Monday, November 19, 2012

Bedtime: Only Curing Cancer is More Impossible

In the last month, bedtime had become a shitsicle of epic proportions. 
Screaming, running, crying.  And that's just me. 
We hadn’t changed a thing.  We had always been lax.  Although our pushover bedtime routine was a model of what NOT to do, everyone wound up asleep. 

Our kids took long naps beginning at about 2 pm.  Sometimes they woke up at 5, 6 pm even. We’d eat, then give them a bath at around 7.45ish, followed by getting into pjs, nighttime hygienic rituals and a few stories.  They were generally out by 9.
Hubby and I could have some combination of watching a show, spending time together and getting some work done. 
But in the last weeks of October, things began to unravel.  Bathed and in their jammies, instead of calming the #$%@ down, my kids began tearing through the house like a medieval mob chasing the village leper.  If their dad offered to help them do anything they refused him almost violently (not half as satisfying as one might think).  With mischievous grins, my darlings unleashed a litany of ludicrous complaints and requests.  They needed more water.  The water wasn’t  cold enough.  They were plagued by painful legs, throats and bellies.  They needed different loveys, more hugs, kisses, songs, rocking and more time from the parent who charged with tucking them in.  

The sweet, loving and efficient bedtime I had envisioned as treasured part of parenting, had not only run past me, but had hocked a fat loogie in my face. I felt both persecuted and like a craptacular parent as impatient to the point of desperation, I muttered f-bombs in rapid fire.  Brush your $#%&ing teeth.  Pick a $#%&ing book.  Lie the $#%& down.   Nurturing mom, I was not.  

I was a maniac prison warden.
It had to end.
I consulted a sleep guru book – the one written by someone whose name plus “ize” had come to be (mistakenly and unfortunately) synonymous with undergoing the excruciating, yet in the end, can-I-get-an-Amen rewarding process of letting your kid drown in his own tears so you could at long last get some decent sleep. 
He drove his point home that as benevolent as we fancied ourselves, we were not in control.  Far from it.  In fact, we were being played like a Casio at a low-end cocktail party.
We needed to refuse to let them choose which parent did what, to stop being their personal snack and beverage carts, and at all costs, without locking her in, prevent Child A from leaving her room.
We needed to stop being our kids' bitch. 
Our new plan was to: 
• Get pajamas on, teeth brushed, hair braided and stories read in less than 30 minutes.
• Provide a small amount of water.

• Refuse to provide snacks of any kind.
• Treat children in their rooms like intruders trying to gain entry to our home.  Hold the door closed if necessary.  Then move to gates,    as many as necessary, perhaps fastened to the doorframe.  Stop at nothing including installing invisible fencing or building a scaled      down model of the former Berlin Wall.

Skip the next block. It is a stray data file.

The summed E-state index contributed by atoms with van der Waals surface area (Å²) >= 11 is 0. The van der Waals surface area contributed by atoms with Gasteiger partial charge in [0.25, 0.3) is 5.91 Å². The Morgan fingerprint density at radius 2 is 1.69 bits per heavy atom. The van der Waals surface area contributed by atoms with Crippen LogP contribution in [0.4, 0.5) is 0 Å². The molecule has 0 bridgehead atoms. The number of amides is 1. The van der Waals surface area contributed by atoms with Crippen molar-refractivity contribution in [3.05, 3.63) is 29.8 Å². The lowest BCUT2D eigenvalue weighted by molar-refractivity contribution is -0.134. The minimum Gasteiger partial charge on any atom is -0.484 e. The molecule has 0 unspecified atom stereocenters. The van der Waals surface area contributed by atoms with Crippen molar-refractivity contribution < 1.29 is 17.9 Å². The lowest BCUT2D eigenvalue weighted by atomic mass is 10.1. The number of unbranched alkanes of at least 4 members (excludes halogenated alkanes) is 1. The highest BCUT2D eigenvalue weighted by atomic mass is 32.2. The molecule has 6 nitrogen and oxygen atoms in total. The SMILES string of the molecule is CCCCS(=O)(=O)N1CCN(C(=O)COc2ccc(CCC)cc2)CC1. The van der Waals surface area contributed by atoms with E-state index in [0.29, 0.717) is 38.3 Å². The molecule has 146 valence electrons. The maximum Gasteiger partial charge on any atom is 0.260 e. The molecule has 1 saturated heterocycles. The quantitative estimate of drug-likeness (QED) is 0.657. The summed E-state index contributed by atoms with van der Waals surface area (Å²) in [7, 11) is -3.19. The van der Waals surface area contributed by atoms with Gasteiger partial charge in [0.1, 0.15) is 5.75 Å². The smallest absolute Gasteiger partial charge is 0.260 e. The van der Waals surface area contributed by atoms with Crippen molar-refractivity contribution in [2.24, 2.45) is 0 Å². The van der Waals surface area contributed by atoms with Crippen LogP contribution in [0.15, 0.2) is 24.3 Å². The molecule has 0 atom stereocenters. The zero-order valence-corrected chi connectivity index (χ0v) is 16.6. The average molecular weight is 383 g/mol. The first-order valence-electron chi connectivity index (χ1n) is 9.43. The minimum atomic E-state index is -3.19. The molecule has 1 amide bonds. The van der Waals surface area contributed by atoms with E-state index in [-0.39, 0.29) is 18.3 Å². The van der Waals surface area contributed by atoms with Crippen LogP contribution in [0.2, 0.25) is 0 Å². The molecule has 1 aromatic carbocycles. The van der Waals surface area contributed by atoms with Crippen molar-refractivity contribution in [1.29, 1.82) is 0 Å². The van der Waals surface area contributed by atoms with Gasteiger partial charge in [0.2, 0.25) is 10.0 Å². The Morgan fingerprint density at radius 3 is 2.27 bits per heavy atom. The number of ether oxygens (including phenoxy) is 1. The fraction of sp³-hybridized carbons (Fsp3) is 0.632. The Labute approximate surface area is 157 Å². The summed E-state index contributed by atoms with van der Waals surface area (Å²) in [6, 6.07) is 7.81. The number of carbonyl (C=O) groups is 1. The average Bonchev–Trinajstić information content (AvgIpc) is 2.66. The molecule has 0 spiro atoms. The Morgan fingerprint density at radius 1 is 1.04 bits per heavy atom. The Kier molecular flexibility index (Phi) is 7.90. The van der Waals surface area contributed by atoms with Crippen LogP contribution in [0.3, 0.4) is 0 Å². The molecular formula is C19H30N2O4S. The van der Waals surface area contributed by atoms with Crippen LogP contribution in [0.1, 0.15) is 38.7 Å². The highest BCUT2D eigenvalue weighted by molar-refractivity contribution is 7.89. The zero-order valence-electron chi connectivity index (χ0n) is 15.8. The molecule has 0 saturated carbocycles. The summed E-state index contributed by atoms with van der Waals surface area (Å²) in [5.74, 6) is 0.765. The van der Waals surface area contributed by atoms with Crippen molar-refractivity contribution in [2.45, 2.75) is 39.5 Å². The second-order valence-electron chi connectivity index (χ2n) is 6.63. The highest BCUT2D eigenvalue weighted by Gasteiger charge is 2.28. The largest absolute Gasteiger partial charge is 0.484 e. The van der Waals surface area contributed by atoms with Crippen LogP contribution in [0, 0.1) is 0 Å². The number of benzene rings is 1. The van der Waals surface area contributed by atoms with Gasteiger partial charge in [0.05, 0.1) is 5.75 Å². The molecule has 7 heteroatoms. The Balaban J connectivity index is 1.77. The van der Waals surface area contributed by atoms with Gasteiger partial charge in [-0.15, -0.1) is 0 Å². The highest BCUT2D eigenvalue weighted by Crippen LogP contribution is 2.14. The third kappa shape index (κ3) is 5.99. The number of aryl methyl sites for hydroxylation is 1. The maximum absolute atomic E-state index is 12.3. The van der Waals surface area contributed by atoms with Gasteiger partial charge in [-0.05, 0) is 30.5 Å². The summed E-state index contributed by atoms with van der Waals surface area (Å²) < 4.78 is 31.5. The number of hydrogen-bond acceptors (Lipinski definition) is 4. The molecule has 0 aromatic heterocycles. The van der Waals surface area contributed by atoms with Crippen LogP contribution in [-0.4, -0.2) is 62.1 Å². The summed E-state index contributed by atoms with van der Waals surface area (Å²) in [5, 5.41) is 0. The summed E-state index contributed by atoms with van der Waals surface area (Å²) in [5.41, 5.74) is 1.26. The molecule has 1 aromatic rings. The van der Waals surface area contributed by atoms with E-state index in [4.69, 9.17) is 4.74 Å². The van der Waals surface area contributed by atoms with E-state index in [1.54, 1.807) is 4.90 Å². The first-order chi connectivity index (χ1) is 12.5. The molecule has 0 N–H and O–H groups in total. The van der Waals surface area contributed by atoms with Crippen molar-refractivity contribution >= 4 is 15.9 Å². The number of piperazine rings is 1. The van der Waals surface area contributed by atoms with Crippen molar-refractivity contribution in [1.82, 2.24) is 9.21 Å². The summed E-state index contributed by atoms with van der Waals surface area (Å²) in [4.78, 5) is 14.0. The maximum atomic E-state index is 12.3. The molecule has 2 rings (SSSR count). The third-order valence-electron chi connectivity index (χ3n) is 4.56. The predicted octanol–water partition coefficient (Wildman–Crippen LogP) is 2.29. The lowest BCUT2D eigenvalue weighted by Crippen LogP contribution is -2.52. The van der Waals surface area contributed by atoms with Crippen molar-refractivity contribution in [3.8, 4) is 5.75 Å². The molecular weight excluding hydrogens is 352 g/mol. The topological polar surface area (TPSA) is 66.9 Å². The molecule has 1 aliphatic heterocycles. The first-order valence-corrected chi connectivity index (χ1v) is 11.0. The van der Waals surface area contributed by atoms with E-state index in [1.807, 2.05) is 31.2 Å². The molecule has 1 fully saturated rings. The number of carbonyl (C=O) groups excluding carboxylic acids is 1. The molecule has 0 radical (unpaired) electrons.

• If any child did escape the confines of his bedroom, he or she would calmly and rationally, be placed back in bed as many times as necessary.
• If none of this should work, drink more wine, eat more fat-ass-comfort food and pray to the God of Difficult Stages that this hell would soon end.

None of it did work. At all.  After refusing to give snacks to Child A because of this child's failure to eat dinner, one night I played tug-of-war with Child A's bedroom doorknob.  After giving that up, Child A left the bedroom 10 times.  Yet another Bedtime Fail.

Then finally we went to the star chart thing.  If they stayed in their beds at bedtime they'd get a star.  Five stars equalled a treat.  And just to help things along, we took away their fave stuffed animals.  They would have to stay in bed quietly for 10 minutes to earn them back.
And just like that, Bedtime Hell became weaker and weaker and then a memory.  It was over.  The star chart rocked!  And just when we thought things couldn't get any better, it happened.  

The end of Daylight Savings Time.  The kids were out cold by 9 p.m., which was early for us.  

This fabulosity lasted for one week, before the bedtime shitsicle returned.  In full force.

There is not enough wine in the world for this. HELP!


  1. Bedtime is the cruelest part of the day. No one has any energy left and children are jerks.

  2. When one has bedtime problems, there is nothing more satisfying to read than other people's bad-bedtime stories, except maybe picky-eater stories when you have picky eaters. Thanks, Keesha. : )

  3. I'm right there with you!!! Your post made me laugh! The village leper. The Casio. Awesome stuff.

  4. Oh geez... been there. I finally gave that evil, snickering, backstabbing, witch known as "nap time" the boot. Once we did away with that, things were peaceful by 9 pm at the latest! :)


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